From these two moments in the Catechism, we learn that salvation, as symbolised/enacted/recapitulated in the sacrament of Holy Baptism, is a renunciation of the devil and all his works, the empty things of the world, and of sin — indeed, it is “a death unto sin.”

Having died to sin and made this renunciation, the baptised Christian is in the “state of salvation” already.

This point is an important one, for many would tell us that salvation is merely a “Get out of Hell Free” card, a ticket to Heaven when we die. According to the Anglican tradition, such is not the case. Rather, salvation is a state in which we dwell here on earth. We are saved in this earthly existence from the world, the flesh, and the devil.

The world, in this instance, is not the entire universe or the globe of the earth but, rather, those aspects of the world around us that are evil or tend towards evil. Such is the traditional Christian understanding of “the world” in moments as this (see the ever-popular Kallistos Ware, The Orthodox Way on this).

The flesh is not your body. It that inner part of you that tends towards evil. As quoted before, Sergei Bulgakov (quoted by Kallistos Ware, The Orthodox Way) says, “Kill the flesh, in order to acquire a body.”

The devil is not a red guy with goat legs and a pitch-fork. He is also, however, not simply the psychological world of the subconscious that swirls around tempting us in various ways — that would be the flesh. As Robertson Davies says in Happy Alchemy, “People don’t believe in the devil nowadays; that is one of the devil’s favourite jokes.”

The devil is a personal force of evil with minions, just as angels are personal forces of good. The power of the devil is primarily in his ability to tempt us towards evil. His temptations are those that don’t seem to come exclusively from within ourselves nor really from the world around us. They are diabolical; but our flesh is always the deciding factor when we sin. As agents with freewill, we choose sin all by ourselves. The devil just helps us along.

According to Pope St. Leo the Great, the devil has had another role in human history. After the Fall, according to Leo, the devil received the souls of the dead humans and took them to Hades. This was his … em … job. We read:

the Son of God took on Him the nature of mankind in order to reconcile it to its Maker, that the devil, the inventor of death, might be conquered through that very nature which had been conquered by him. (Sermon 21.1; trans. W Bright, my emphasis)

For if Godhead by itself were to stand forth in behalf of sinners, the devil would be overcome rather by power than with reason. And again, if the mortal nature by itself were to undertake the cause of the fallen, it would not be released from its condition, because it would be free from its stock. Therefore it was necessary that both the Divine and human substances should meet in our Lord Jesus Christ, that our mortal nature might, through the Word made flesh, receive aid alike from the birth and passion of a new Man. (Sermon 56.1; trans. W Bright, my emphasis)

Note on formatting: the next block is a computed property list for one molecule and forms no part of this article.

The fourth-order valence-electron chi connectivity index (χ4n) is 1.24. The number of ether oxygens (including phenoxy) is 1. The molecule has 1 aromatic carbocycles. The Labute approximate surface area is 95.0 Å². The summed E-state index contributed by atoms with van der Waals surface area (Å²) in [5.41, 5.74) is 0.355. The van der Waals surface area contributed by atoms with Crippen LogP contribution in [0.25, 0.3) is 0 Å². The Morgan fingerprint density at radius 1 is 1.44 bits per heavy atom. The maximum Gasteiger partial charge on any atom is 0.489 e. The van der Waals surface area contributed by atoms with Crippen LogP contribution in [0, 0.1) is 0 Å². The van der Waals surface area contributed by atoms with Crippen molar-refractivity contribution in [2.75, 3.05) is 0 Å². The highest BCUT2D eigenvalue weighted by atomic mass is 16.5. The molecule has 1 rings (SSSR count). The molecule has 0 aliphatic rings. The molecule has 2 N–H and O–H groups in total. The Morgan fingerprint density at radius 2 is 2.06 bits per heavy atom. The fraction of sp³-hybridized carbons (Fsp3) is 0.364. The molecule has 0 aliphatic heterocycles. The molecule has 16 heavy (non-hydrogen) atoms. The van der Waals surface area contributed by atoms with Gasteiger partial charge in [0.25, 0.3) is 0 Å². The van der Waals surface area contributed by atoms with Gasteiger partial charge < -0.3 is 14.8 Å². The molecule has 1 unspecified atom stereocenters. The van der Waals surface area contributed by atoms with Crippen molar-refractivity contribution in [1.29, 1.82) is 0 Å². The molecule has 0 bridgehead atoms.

Leo is a master rhetorician who uses evocative language and series of balances and antitheses to make his points about who Jesus is and what Jesus does for us. In these two passages, Leo speaks of Jesus’ action towards the devil (something not lacking in other of his sermons or the Tome). The devil has been beaten by Jesus; he has been beaten through Our Lord’s incarnation and passion. Jesus’ death on the Cross destroyed the power of the devil.

Jesus, perfect God and perfect man, died as a criminal. Having lived a sinless life, his soul was not the property of the devil. As God, death was not part of his nature. Thus, the Crucified God “trampled down death with death.”* He defeated the devil and served as a ransom for our souls — none of us, as a result, need have his’er soul taken by the devil.

This brings us to what else Jesus saves us from — death. This part of salvation is the bit that most people tend to think of when they hear, “Jesus saves.” We have been trained to think thus, “Ask Jesus into your heart, say sorry for the bad things you have done, and you will not go to Hell when you die.” Sometimes, the Hell bit is skirted and we are told, “And you will live forever with Him in heaven.”

This salvation from death is present from the days of the Apostles, of course — “Death, where is thy victory?” (1 Cor 15:55) — and is not to be played down, as the BCP ensures it is not, as in Publick Baptism of Infants:

Almighty and everlasting God … We beseech thee, for thine infinite mercies, that thou wilt mercifully look upon this Child; wash him and sanctify him with the Holy Ghost; that he, being delivered from thy wrath, may be received into the ark of Christ’s Church; and being stedfast in faith, joyful through hope, and rooted in charity, may so pass the waves of this troublesome world, that finally he may come to the land of everlasting life, there to reign with thee world without end; through Jesus Christ our Lord. Amen.

Nonetheless, our salvation, even here where an important part of the prayer is that the child may have “everlasting life” — ie. not die — a great concern is present for this life being lived with Christ.

To take all these swirling bits of things, Scriptural, liturgical, patristic, we see that Jesus does not save us from poverty or illness. Not as a general rule, anyway. He saves us from death — this is both the current notion of Heaven vs. Hell and the older, traditional notion of “the resurrection of the dead and the life of the world to come” (see my trans of the Apostle’s Creed).

He saves us from the world, the flesh, the devil.

By his grace (favour), he gives us the strength we need to resist temptations and fight evil (we fight evil by waging peace).  When Jesus saves us, we have the ability to do good things. We are released from the stranglehold sin has over us. As time goes on, sin should become more and more infrequent as we rely on his grace and his power. (This is why my wrangling with Pelagians counts, by the way.) Part of salvation is trusting in Him for this strength rather than ourselves.

These 1776 words leave us with another question, and that one is important: How are we saved? Someday I’ll tell you. 😉

If I’m not making sense, tell me and I’ll be more coherent.

*Paschal Troparion of the Eastern Orthodox Church.